Dr. Hari Kirin
I was home, a day off from doctoring, 20 years ago when 9/11 happened. As the news unfolded, I wondered if even more mass destruction was coming. Should I go get the kids out of school, would this be our last hours together?
There were so many New England lives lost. I felt the loss. War broke out. I felt the loss. To me, war especially hurts legions of unseen and unknown women and children. I felt the loss. Hate crimes happened. I felt the loss.
The arc of a human lifetime is full of emotional loss and gain, of spiritual growth and heartbreaking challenge. I cannot tell another person how to think and feel. I cannot know another’s personal loss and pain. What I can practice is this: to hold my experience and another’s experience in the balm of neutrality; in compassion.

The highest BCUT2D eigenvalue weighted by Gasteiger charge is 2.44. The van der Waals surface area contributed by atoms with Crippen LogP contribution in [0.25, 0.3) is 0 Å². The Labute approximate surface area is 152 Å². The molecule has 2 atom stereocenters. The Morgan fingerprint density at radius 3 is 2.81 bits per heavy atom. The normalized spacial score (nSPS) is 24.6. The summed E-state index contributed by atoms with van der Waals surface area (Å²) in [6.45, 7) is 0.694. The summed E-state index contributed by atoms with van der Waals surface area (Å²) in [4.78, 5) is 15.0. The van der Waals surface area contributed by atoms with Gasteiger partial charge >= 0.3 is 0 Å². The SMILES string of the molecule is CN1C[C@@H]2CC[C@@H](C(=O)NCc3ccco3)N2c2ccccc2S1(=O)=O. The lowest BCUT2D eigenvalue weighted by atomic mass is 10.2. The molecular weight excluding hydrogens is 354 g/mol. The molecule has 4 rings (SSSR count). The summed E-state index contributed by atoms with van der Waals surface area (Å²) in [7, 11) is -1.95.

To me, compassion is a welcome breeze on a sweltering day. It is cool water on a long march. Compassion is not wimpy. It can be strong as steel. Compassion is wiser than pity or empathy, which both keep varying weights of emotional attachment. Compassion rises above emotional burden. It heals the soul. It holds space. When we are held in compassion, we know it. Like water, or the weather, it is neutral and available to each of us should we choose to feel it, to practice it, strengthen it, and to share it.
On this day, I remember all the lives lost 20 years ago and onward, I also pray that we can honor these souls by fearless practice of compassion. May we never communicate or serve from a place of pain, but from the strength of the healing that emerged.